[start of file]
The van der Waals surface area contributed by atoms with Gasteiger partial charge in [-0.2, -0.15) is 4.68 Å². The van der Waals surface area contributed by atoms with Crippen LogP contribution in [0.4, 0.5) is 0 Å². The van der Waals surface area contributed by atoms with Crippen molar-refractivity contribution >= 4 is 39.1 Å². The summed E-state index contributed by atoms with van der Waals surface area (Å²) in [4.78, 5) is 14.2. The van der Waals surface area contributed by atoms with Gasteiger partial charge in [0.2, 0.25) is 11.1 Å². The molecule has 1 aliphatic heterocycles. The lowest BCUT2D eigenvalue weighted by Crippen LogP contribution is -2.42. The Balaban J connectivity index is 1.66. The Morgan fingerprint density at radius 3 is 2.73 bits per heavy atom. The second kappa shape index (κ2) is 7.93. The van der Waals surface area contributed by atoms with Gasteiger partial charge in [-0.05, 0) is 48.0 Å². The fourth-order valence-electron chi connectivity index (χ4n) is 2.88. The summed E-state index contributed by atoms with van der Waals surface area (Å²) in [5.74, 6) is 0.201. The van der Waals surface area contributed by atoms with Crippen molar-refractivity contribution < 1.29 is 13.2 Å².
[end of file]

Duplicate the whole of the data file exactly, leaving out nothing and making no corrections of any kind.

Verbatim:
The van der Waals surface area contributed by atoms with Gasteiger partial charge in [-0.2, -0.15) is 4.68 Å². The van der Waals surface area contributed by atoms with Crippen LogP contribution in [0.4, 0.5) is 0 Å². The van der Waals surface area contributed by atoms with Crippen molar-refractivity contribution >= 4 is 39.1 Å². The summed E-state index contributed by atoms with van der Waals surface area (Å²) in [4.78, 5) is 14.2. The van der Waals surface area contributed by atoms with Gasteiger partial charge in [0.2, 0.25) is 11.1 Å². The molecule has 1 aliphatic heterocycles. The lowest BCUT2D eigenvalue weighted by Crippen LogP contribution is -2.42. The Balaban J connectivity index is 1.66. The Morgan fingerprint density at radius 3 is 2.73 bits per heavy atom. The second kappa shape index (κ2) is 7.93. The van der Waals surface area contributed by atoms with Gasteiger partial charge in [-0.05, 0) is 48.0 Å². The fourth-order valence-electron chi connectivity index (χ4n) is 2.88. The summed E-state index contributed by atoms with van der Waals surface area (Å²) in [5.74, 6) is 0.201. The van der Waals surface area contributed by atoms with Crippen molar-refractivity contribution < 1.29 is 13.2 Å².